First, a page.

I have no experience with this in particular but thinking on it I would
think the way to make the size more user friendly would be to make 300 dpi
display jpegs, possibly greyscale if without images, and stitch those
together into a pdf. I imagine that would be decent sized off. Now if you
wanted ocr that won't help but it should make the pdf much smaller.
On Feb 22, 2013 7:47 PM, "Wilhelmina Randtke" <[log in to unmask]> wrote:
> I had this problem last year.
> I did PDF. There are about no studies on PDF size and usability. What I
> did is go to gray scale for text pages to knock down file size, played
> optimizing, and broke super long (think 3K page book) files in smaller
> It does not make for a pleasant browsing experience, but files load in a
> timely manner even on a poor connection, and files are not large enough to
> be cumbersome. I also had absolutely no IT infrastructure where I was at,
> so prepared and prepped PDFs in static file storage were my only option.
> If you have a CMS that will deliver pages, like maybe current page and
> preload next 5, or something like that, then you have many more options
> a good user experience.
> When I looked at other big long books online, I found they tended to use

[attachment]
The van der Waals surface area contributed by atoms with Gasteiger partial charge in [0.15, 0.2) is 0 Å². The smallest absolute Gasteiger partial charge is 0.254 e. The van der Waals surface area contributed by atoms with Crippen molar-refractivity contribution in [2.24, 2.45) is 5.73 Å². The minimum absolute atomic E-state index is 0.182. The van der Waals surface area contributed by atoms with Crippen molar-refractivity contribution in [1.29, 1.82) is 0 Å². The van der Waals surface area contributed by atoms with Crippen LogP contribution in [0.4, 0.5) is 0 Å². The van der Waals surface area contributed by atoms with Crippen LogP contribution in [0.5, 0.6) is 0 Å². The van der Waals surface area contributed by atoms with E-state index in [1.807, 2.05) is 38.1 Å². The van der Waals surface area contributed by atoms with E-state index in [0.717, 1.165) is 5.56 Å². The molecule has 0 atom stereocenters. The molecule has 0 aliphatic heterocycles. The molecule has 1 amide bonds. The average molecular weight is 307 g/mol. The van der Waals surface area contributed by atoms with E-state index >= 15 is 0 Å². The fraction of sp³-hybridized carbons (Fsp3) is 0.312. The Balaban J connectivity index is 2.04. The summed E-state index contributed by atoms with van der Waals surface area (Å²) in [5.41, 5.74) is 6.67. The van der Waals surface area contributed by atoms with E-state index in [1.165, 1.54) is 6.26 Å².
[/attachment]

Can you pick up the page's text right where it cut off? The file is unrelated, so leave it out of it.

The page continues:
> 300 dpi gray scale or 600 dpi black and white. I just looked at
> documents, because that's what I worked with.
> -Wilhelmina Randtke
> On Fri, Feb 22, 2013 at 6:50 PM, Kyle Banerjee <[log in to unmask]
> > We have a few digitized books, (some of them are old -- we're talking
> > years). Sizes are all over the place but the big ones are easily the
> > of a large briefcase.
> > We want to make these works more accessible/usable and there's some
> > to make them available for tablets. What experience do people have with
> > stuff like that, and what software/services/methods do you recommend?
> > Source files are 600 dpi uncompressed tiffs so they're pretty big and
> > there's nothing special about a book being over 10GB in size. Thanks,
> > kyle